With literally thousands of golf communities around the country – most of which have homes butted up to the courses – is investing in a golf community home a good deal or a potential risk?
For those interested in living on the greens, there are several points in favor of this investment choice. Many communities are set up for the 55-plus age range, but some developments are family friendly with activities and play areas for children. There are even courses next to marinas so boating enthusiasts can have a dual-sport day whenever they desire.
Being associated with a golf course can raise the price of bordering homes significantly, particularly if a world-class golfer’s name is behind the design – such as Jack Nicklaus and Tiger Woods. With the baby boomers looking for retirement communities that will provide year-round activities and a built-in social life without a long commute, the market for homes in golf communities is still strong.
However, the golf industry has not been immune to the economic downturn, and a number of courses have had to close due to falling memberships or daily green fee sales. Even the famed Myrtle Beach strip of prestigious golf courses has taken a hit, leaving surrounding homeowners with devalued properties.
This slow growth, or stall, in golf’s player retention rates, has had a ripple effect across the industry. Operating a golf course has always been financially challenging, and can be even harder in these crunch times. Golf club owners who are trying to weather the economic storm are often being forced to lower their fees, while still enduring the increasing costs of maintaining the greens. That takes a huge bite out of their profit margin.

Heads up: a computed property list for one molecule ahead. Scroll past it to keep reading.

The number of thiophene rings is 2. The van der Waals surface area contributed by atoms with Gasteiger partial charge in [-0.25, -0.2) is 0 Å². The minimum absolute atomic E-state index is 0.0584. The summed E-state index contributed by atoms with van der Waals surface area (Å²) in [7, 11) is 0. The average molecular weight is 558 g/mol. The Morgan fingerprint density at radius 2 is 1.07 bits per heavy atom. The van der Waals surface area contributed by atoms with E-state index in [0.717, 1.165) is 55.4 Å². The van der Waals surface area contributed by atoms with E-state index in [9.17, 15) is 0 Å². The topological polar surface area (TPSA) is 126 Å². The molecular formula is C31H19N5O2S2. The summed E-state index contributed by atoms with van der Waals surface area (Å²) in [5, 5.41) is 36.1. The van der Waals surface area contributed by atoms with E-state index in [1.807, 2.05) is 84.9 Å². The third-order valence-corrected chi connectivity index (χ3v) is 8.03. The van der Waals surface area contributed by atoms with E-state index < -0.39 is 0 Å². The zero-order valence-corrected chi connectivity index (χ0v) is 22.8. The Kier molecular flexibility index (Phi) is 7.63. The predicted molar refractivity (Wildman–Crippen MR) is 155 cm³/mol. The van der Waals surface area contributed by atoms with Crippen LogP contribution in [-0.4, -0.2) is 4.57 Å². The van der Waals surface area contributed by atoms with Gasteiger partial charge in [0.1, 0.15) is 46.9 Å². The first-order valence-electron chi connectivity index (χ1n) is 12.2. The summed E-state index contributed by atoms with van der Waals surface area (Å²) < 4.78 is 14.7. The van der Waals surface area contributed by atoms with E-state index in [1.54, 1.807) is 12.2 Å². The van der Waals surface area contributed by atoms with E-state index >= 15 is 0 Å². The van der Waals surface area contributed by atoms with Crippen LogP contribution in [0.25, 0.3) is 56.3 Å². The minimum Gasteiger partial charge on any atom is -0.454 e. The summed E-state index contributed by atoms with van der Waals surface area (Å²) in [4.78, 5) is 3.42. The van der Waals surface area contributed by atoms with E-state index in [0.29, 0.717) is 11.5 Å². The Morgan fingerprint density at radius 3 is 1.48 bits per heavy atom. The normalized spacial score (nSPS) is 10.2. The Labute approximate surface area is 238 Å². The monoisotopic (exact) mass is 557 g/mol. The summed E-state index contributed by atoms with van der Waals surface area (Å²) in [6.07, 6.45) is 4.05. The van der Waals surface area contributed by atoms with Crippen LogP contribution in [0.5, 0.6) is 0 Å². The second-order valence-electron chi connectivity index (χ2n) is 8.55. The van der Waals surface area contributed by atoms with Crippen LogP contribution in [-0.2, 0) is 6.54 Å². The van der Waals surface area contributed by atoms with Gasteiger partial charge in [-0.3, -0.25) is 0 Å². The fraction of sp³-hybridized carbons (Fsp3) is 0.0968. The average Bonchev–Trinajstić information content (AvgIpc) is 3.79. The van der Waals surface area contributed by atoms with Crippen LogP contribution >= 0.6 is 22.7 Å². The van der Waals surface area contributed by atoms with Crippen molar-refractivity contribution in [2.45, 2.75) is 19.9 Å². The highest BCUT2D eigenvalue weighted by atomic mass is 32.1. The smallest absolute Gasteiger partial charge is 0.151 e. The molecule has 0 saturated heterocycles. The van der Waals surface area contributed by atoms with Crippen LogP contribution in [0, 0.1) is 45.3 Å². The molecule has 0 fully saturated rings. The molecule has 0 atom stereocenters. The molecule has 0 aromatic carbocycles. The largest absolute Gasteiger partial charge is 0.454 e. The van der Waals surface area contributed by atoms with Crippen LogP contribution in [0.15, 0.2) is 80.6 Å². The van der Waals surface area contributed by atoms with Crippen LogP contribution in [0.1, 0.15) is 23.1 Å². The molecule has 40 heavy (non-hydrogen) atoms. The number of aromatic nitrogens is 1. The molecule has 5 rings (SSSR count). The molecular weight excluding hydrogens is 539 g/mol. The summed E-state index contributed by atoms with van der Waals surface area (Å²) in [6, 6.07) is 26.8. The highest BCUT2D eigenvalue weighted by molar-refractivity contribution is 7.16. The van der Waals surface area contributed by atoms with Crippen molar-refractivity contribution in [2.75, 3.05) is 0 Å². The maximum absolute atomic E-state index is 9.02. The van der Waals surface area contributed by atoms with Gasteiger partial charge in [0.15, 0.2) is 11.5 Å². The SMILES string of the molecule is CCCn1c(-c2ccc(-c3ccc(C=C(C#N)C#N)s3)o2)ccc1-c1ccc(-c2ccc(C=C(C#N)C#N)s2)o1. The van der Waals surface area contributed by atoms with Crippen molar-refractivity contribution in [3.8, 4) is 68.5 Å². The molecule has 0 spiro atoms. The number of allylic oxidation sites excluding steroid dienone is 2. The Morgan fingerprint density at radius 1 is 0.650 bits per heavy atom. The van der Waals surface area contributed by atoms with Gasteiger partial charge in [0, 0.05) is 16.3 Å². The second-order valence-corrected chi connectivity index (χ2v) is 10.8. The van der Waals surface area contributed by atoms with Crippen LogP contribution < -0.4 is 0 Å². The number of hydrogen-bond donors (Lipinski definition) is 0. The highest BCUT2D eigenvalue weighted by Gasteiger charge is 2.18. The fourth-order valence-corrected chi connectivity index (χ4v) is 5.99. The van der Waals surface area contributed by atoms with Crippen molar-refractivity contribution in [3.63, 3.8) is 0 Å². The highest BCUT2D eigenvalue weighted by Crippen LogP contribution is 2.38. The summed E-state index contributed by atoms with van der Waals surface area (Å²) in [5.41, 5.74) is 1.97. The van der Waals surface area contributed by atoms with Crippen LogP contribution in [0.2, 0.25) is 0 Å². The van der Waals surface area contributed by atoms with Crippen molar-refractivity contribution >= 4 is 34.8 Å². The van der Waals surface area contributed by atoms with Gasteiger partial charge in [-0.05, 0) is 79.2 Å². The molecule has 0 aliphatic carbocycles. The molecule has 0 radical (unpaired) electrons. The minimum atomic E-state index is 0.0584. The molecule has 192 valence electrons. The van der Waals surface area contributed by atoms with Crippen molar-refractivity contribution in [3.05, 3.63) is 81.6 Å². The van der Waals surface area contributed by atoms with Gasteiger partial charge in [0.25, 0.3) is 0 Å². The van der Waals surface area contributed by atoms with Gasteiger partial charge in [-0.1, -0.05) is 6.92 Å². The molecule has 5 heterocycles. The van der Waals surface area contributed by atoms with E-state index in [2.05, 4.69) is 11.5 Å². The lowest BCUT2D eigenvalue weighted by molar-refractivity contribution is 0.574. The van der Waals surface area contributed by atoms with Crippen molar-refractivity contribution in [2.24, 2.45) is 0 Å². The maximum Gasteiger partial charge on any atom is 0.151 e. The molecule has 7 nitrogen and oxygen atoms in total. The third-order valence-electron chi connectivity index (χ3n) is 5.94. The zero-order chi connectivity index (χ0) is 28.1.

So when course owners see the potential of great profits in selling their open land to a real estate developer, the temptation may be hard to resist. If that sale occurs, the “living on a golf course” prestige aspect of a home’s value will no longer exist.
Like any aspect of real estate, however, the mantra ‘location, location, location’ still reigns, and golf communities are prime examples of that quote. While some regions are suffering, one California developer recently sold several luxury homes on a 700-acre development, many of which have been listed for $2 to $3 million. Lots alone in this community range from $276,000 to $900,000.
Other courses are still at a high-end level and are not affected as greatly by the woes of the financial world. Purchasing a home surrounding these courses may still be a viable investment as it will likely increase in value over the next few years.